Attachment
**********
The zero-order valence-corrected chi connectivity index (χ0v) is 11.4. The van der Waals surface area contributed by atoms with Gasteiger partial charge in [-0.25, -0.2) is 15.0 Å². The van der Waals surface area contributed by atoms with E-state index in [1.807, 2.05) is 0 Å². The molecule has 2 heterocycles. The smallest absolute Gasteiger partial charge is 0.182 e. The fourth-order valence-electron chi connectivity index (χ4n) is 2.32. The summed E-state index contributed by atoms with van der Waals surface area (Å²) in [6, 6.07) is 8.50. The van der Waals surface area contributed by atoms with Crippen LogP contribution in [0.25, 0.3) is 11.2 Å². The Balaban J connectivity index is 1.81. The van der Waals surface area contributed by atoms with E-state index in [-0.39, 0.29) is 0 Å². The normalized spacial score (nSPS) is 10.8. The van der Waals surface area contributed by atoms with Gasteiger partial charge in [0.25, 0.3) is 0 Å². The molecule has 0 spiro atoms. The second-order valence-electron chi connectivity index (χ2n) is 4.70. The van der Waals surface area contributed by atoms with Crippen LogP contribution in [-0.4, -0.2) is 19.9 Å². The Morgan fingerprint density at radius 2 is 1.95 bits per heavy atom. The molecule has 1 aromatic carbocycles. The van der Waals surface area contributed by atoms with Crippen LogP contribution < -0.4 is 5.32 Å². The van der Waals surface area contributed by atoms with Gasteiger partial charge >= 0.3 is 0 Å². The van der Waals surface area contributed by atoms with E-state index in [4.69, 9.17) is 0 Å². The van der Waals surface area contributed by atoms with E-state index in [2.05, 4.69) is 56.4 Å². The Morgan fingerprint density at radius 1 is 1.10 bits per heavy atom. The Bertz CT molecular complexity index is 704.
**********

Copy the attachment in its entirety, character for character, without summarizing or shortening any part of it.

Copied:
The zero-order valence-corrected chi connectivity index (χ0v) is 11.4. The van der Waals surface area contributed by atoms with Gasteiger partial charge in [-0.25, -0.2) is 15.0 Å². The van der Waals surface area contributed by atoms with E-state index in [1.807, 2.05) is 0 Å². The molecule has 2 heterocycles. The smallest absolute Gasteiger partial charge is 0.182 e. The fourth-order valence-electron chi connectivity index (χ4n) is 2.32. The summed E-state index contributed by atoms with van der Waals surface area (Å²) in [6, 6.07) is 8.50. The van der Waals surface area contributed by atoms with Crippen LogP contribution in [0.25, 0.3) is 11.2 Å². The Balaban J connectivity index is 1.81. The van der Waals surface area contributed by atoms with E-state index in [-0.39, 0.29) is 0 Å². The normalized spacial score (nSPS) is 10.8. The van der Waals surface area contributed by atoms with Gasteiger partial charge in [0.25, 0.3) is 0 Å². The molecule has 0 spiro atoms. The second-order valence-electron chi connectivity index (χ2n) is 4.70. The van der Waals surface area contributed by atoms with Crippen LogP contribution in [-0.4, -0.2) is 19.9 Å². The Morgan fingerprint density at radius 2 is 1.95 bits per heavy atom. The molecule has 1 aromatic carbocycles. The van der Waals surface area contributed by atoms with Crippen LogP contribution < -0.4 is 5.32 Å². The van der Waals surface area contributed by atoms with Gasteiger partial charge >= 0.3 is 0 Å². The van der Waals surface area contributed by atoms with E-state index in [4.69, 9.17) is 0 Å². The van der Waals surface area contributed by atoms with E-state index in [2.05, 4.69) is 56.4 Å². The Morgan fingerprint density at radius 1 is 1.10 bits per heavy atom. The Bertz CT molecular complexity index is 704.